I got an email last week from Banner Theatre about their current production, Strangers in Paradise Circus, which is currently playing in schools across the city.
A bit of digging revealed the fascinating history of the Banner Theatre. Formed in 1973 at the inspiration of broadcaster and musician Charles Parker the theatre is avowedly political as Artistic Director and founder member Dave Rogers explains in this 1997 article.
We see ourselves as part of that tradition of theatre which has its roots in the Agit prop theatre of the Russian Revolution, the Blue Blouse troupes of Germany in the 1930s, the work of Ewan MacColl and Joan Littlewood in the early days of Theatre Workshop and the explosion of radical theatre companies in the 1960s and 70s.
As part of this tradition, Banner uses the characters and plot in its productions to expose and illuminate the political forces that overshadow and control so many aspects of our existences. […] Our prime focus is to expose hidden political and social forces. We are, of course, interested in issues of power between individuals whether based on class, gender, race, sexuality or disability and we seek to make the connection between these relationships and the wider political, historical and economic environment in which these relationships are shaped.
The Banner Theatre Archive is held at the Central Library and forms part of the new Connecting Histories resource project which will be going live online late May early June.
On their approach to theatre Dave Rogers writes:
Banner is a theatre of actuality. Actuality for us is people’s experience, captured by the tape recorder. Used either verbatim or as a source, it is at the heart of Banner’s work. We use people’s voices because vernacular speech is powerful and dramatic, and people present at a deep level their beliefs and values in the jokes, stories and anecdotes they tell about themselves. Our use of actuality literally gives people a ‘voice’ in our productions.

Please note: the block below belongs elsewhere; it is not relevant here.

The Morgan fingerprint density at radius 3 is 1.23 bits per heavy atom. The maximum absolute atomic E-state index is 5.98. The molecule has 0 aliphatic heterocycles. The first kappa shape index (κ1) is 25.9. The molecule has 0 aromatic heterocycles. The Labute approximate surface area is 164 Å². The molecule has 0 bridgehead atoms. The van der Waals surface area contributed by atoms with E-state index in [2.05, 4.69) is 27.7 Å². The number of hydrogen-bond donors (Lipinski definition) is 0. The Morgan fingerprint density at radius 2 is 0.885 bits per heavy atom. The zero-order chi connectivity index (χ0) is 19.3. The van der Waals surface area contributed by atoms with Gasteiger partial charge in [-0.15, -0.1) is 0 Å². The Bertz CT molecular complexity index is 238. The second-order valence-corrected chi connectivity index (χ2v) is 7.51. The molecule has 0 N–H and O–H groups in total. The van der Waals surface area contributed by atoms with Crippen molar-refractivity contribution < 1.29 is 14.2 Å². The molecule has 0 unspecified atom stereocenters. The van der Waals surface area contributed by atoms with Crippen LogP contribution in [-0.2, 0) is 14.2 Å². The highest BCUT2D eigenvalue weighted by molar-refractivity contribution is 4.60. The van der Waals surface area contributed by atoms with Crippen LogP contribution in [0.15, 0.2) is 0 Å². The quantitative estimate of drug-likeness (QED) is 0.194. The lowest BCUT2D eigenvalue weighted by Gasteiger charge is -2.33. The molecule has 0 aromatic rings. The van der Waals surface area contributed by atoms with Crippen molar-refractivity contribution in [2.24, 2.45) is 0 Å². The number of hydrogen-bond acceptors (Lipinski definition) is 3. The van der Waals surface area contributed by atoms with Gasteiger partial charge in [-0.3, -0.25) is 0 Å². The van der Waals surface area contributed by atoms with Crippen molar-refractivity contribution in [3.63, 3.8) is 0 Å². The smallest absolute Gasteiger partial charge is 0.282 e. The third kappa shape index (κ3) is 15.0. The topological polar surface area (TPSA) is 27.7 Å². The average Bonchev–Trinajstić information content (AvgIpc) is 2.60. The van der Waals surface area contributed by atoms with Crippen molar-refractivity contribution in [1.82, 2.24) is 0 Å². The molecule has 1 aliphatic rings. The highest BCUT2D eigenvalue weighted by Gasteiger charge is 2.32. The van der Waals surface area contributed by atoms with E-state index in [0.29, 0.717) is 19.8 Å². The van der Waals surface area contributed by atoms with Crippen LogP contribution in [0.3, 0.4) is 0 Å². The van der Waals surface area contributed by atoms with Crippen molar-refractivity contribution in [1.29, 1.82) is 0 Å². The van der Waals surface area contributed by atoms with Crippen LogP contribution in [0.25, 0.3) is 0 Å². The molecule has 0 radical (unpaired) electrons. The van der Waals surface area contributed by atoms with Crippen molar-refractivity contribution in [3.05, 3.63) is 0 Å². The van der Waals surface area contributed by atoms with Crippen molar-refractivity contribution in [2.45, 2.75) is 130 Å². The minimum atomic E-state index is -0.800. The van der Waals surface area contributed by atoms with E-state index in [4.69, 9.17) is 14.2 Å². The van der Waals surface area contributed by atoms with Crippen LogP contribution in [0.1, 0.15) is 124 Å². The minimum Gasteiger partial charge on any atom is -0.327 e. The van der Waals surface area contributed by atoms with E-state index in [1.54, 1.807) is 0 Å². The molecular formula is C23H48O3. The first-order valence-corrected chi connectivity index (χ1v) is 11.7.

Banner Theatre uses actuality as source material for script writers to develop characters and scenes, for song writers to develop rhythmic, melodic and thematic ideas and as a live theatre resource, played through our P.A. system, to complement, contradict and counterpoint action on the stage.
Strangers in Paradise Circus is going to be reworked as “They get free mobiles… donâ€™t they?” for a national tour.
This live multimedia show, combining music, song, video, film and theatre, speaks for Britainâ€™s newest arrivals as they dodge borders, bullets and bureaucracy in their quest for safety and security from war-torn lands in Africa and the Middle East. It tells the human stories of people in the wrong place at the wrong time, and cuts through the myths, lies and prejudice surrounding the search for sanctuary in Englandâ€™s green but sometimes not so pleasant land.
But “They get free mobiles . . . donâ€™t they?” also shows how our lives here in the UK are integrally connected to those of refugees from impoverished third world countries and exposes the big business interests that profit from the exploitation of children and slave labourers, particularly in the mining and production of tantalum â€“ a key element in our mobile phones.
All very interesting and it’s nice to see an active community arts outfit with this kind of history.